Book Section
One of the theoretical tensions that has arisen from Anthropocene studies is what Dipesh Chakrabarty has called the ‘two figures of the human’, and the question of which of these two figures of the human inheres in the concept of the Anthropocene more. On the one hand, the Human is conceived as the universal reasoning subject upon whom political rights and equality are based, and on the other hand, humankind is the collection of all individuals of our species, with all of the inequalities, differences, and variability inherent in any species category. This chapter takes up Deborah Coen’s argument that Chakrabarty’s claim of the ‘incommensurability’ of these two figures of the human ignores the way both were constructed within debates over how to relate local geophysical specificities to theoretical generalities. This chapter examines two cases in the history of science. The first is Martin Rudwick’s historical exploration of how geologists slowly gained the ability to use fossils and highly local stratigraphic surveys to reconstruct the history of the Earth in deep time, rather than resort to speculative cosmological theory. The second is Coen’s own history of imperial, Austrian climate science, a case where early nineteenth-century assumptions about the capriciousness of the weather gave way to theories of climate informed by thermodynamics and large-scale data collection.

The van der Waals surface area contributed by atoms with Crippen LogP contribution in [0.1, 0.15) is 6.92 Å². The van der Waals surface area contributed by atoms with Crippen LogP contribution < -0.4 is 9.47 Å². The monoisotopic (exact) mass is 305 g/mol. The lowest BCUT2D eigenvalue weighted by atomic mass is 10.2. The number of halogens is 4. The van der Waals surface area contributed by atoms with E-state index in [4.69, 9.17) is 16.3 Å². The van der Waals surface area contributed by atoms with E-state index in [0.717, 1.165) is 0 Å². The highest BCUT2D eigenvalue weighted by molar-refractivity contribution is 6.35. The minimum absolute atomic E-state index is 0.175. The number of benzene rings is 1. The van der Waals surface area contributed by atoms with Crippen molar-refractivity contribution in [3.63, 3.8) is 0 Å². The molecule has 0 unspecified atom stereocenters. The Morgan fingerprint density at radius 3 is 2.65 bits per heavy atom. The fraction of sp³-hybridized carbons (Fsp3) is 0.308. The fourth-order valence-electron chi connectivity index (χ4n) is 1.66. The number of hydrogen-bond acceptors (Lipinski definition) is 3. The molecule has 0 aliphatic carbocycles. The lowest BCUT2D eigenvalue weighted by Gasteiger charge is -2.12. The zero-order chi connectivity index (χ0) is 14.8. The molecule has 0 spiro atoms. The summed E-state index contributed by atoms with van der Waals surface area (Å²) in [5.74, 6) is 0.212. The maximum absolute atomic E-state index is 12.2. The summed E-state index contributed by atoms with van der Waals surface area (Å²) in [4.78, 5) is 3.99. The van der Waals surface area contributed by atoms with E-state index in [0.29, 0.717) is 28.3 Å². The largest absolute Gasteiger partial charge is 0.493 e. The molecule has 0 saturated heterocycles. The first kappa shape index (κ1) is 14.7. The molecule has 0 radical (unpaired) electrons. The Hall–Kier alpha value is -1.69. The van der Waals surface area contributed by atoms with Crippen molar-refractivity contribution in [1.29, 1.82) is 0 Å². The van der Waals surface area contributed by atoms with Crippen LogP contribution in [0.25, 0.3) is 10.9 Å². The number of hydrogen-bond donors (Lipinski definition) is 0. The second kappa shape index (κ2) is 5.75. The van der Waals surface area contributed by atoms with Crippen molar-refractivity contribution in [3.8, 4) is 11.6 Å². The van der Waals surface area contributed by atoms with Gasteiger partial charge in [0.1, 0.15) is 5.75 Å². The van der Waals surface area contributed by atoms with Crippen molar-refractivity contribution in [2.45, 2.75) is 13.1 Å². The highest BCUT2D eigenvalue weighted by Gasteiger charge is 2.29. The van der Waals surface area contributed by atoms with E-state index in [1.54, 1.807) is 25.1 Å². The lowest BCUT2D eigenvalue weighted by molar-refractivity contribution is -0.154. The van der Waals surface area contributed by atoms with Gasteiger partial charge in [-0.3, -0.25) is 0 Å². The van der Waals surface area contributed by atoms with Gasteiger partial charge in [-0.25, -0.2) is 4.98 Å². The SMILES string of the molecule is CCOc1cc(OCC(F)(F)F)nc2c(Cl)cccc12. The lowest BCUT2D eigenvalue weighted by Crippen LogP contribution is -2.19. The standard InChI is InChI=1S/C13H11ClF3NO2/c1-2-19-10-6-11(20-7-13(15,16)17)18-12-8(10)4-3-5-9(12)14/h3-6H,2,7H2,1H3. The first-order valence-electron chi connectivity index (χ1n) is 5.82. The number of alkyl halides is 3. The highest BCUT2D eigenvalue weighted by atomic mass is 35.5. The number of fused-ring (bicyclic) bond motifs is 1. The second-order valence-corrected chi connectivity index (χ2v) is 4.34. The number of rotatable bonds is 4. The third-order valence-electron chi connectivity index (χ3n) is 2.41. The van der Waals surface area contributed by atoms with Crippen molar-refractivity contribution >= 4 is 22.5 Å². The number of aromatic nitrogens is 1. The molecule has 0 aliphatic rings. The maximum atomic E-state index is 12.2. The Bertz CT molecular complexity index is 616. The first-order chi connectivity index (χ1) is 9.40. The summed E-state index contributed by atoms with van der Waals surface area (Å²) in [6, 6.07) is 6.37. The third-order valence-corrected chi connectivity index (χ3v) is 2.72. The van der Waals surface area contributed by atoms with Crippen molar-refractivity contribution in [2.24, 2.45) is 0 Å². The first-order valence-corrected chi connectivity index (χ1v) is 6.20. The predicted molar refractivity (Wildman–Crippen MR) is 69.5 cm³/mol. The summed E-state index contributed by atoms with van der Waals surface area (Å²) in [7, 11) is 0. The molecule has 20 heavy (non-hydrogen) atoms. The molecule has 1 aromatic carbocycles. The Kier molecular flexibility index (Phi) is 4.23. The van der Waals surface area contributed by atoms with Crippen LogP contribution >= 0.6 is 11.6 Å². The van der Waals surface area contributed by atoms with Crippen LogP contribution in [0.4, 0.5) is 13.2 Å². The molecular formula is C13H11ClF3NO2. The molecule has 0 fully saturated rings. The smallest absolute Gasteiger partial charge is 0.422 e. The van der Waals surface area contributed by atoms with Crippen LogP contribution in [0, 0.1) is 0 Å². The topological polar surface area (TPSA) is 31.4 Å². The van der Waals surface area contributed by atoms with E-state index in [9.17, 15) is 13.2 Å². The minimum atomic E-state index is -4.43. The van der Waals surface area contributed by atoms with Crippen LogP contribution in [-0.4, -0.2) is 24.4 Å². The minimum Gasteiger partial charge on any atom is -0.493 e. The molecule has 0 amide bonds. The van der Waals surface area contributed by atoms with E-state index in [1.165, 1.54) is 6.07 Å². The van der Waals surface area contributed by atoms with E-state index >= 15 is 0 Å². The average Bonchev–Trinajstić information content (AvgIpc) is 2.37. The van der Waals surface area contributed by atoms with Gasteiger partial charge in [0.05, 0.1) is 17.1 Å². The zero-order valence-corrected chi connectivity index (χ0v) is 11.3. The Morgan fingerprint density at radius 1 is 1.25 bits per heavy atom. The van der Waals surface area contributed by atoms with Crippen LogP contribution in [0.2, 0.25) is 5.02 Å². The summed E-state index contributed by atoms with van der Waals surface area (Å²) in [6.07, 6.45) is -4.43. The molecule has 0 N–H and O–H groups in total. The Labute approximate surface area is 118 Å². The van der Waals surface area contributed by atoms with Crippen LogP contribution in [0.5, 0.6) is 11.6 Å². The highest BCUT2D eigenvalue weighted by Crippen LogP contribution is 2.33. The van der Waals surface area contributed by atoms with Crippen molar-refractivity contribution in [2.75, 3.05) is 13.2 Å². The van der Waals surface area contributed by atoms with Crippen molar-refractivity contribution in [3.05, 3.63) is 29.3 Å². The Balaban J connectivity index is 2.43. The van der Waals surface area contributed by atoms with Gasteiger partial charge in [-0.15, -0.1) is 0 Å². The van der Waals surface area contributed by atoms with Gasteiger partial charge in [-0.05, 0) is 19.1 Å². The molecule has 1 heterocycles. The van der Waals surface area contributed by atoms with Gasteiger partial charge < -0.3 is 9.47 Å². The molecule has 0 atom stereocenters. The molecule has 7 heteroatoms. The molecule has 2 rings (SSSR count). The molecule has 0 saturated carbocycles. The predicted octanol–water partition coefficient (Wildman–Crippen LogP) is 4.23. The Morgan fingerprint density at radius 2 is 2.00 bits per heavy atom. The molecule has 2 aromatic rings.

Title
Scaling from Weather to Climate
Author(s)
Daniel Liu
Identifier
DOI Target
HTML Page
Description
One of the theoretical tensions that has arisen from Anthropocene studies is what Dipesh Chakrabarty has called the ‘two figures of the human’, and the question of which of these two figures of the human inheres in the concept of the Anthropocene more. On the one hand, the Human is conceived as the universal reasoning subject upon whom political rights and equality are based, and on the other hand, humankind is the collection of all individuals of our species, with all of the inequalities, differences, and variability inherent in any species category. This chapter takes up Deborah Coen’s argument that Chakrabarty’s claim of the ‘incommensurability’ of these two figures of the human ignores the way both were constructed within debates over how to relate local geophysical specificities to theoretical generalities. This chapter examines two cases in the history of science. The first is Martin Rudwick’s historical exploration of how geologists slowly gained the ability to use fossils and highly local stratigraphic surveys to reconstruct the history of the Earth in deep time, rather than resort to speculative cosmological theory. The second is Coen’s own history of imperial, Austrian climate science, a case where early nineteenth-century assumptions about the capriciousness of the weather gave way to theories of climate informed by thermodynamics and large-scale data collection.
Is Part Of
Place
Berlin
Publisher
ICI Berlin Press
Date
2020
Subject
meteorology
climate
incommensurability
scale
geology
stratigraphy
Rights
© by the author
Except for images or otherwise noted, this work is licensed under a Creative Commons Attribution-ShareAlike 4.0 International License.
Harvested
yes
Language
en-GB
short title
Scaling from Weather to Climate
page start
93
page end
117
Source
Weathering: Ecologies of Exposure, ed. by Christoph F. E. Holzhey and Arnd Wedemeyer, Cultural Inquiry, 17 (Berlin: ICI Berlin Press, 2020), pp. 93–117
Bibliographic Citation
Daniel Liu, ‘Scaling from Weather to Climate’, in Weathering: Ecologies of Exposure, ed. by Christoph F. E. Holzhey and Arnd Wedemeyer, Cultural Inquiry, 17 (Berlin: ICI Berlin Press, 2020), pp. 93–117 <https://doi.org/10.37050/ci-17_05>
Format
application/pdf